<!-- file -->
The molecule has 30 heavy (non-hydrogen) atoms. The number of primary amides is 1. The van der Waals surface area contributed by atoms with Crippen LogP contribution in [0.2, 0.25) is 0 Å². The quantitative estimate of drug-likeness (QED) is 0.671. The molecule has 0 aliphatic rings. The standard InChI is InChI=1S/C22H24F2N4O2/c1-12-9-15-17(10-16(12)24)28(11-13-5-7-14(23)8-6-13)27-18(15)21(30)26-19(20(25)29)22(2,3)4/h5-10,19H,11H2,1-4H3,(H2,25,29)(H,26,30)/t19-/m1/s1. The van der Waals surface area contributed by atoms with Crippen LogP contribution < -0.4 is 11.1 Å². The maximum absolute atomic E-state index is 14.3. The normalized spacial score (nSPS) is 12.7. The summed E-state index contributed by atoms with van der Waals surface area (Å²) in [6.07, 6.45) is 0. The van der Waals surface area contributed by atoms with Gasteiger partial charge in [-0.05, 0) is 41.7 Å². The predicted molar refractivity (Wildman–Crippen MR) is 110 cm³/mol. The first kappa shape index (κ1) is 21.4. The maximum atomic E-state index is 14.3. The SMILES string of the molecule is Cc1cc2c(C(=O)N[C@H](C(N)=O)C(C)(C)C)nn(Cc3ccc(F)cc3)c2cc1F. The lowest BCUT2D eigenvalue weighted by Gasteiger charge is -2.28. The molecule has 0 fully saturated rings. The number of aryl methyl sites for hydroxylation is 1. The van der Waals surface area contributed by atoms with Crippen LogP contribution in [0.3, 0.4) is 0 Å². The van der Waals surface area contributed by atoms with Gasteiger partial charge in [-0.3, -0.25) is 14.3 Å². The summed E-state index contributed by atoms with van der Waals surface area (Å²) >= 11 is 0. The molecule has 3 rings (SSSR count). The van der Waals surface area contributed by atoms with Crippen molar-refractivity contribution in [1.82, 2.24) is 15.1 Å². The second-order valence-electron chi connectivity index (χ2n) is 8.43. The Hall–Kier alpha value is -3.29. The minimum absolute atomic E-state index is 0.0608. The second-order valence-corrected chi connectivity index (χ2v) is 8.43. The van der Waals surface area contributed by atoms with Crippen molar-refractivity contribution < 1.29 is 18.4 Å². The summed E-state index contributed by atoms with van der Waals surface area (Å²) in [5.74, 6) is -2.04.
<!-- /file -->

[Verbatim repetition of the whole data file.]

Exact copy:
The molecule has 30 heavy (non-hydrogen) atoms. The number of primary amides is 1. The van der Waals surface area contributed by atoms with Crippen LogP contribution in [0.2, 0.25) is 0 Å². The quantitative estimate of drug-likeness (QED) is 0.671. The molecule has 0 aliphatic rings. The standard InChI is InChI=1S/C22H24F2N4O2/c1-12-9-15-17(10-16(12)24)28(11-13-5-7-14(23)8-6-13)27-18(15)21(30)26-19(20(25)29)22(2,3)4/h5-10,19H,11H2,1-4H3,(H2,25,29)(H,26,30)/t19-/m1/s1. The van der Waals surface area contributed by atoms with Crippen LogP contribution < -0.4 is 11.1 Å². The maximum absolute atomic E-state index is 14.3. The normalized spacial score (nSPS) is 12.7. The summed E-state index contributed by atoms with van der Waals surface area (Å²) in [6.07, 6.45) is 0. The van der Waals surface area contributed by atoms with Gasteiger partial charge in [-0.05, 0) is 41.7 Å². The predicted molar refractivity (Wildman–Crippen MR) is 110 cm³/mol. The first kappa shape index (κ1) is 21.4. The maximum atomic E-state index is 14.3. The SMILES string of the molecule is Cc1cc2c(C(=O)N[C@H](C(N)=O)C(C)(C)C)nn(Cc3ccc(F)cc3)c2cc1F. The lowest BCUT2D eigenvalue weighted by Gasteiger charge is -2.28. The molecule has 0 fully saturated rings. The number of aryl methyl sites for hydroxylation is 1. The van der Waals surface area contributed by atoms with Crippen LogP contribution in [0.3, 0.4) is 0 Å². The van der Waals surface area contributed by atoms with Gasteiger partial charge in [-0.3, -0.25) is 14.3 Å². The summed E-state index contributed by atoms with van der Waals surface area (Å²) >= 11 is 0. The molecule has 3 rings (SSSR count). The van der Waals surface area contributed by atoms with Crippen molar-refractivity contribution in [1.82, 2.24) is 15.1 Å². The second-order valence-electron chi connectivity index (χ2n) is 8.43. The Hall–Kier alpha value is -3.29. The minimum absolute atomic E-state index is 0.0608. The second-order valence-corrected chi connectivity index (χ2v) is 8.43. The van der Waals surface area contributed by atoms with Crippen molar-refractivity contribution < 1.29 is 18.4 Å². The summed E-state index contributed by atoms with van der Waals surface area (Å²) in [5.74, 6) is -2.04.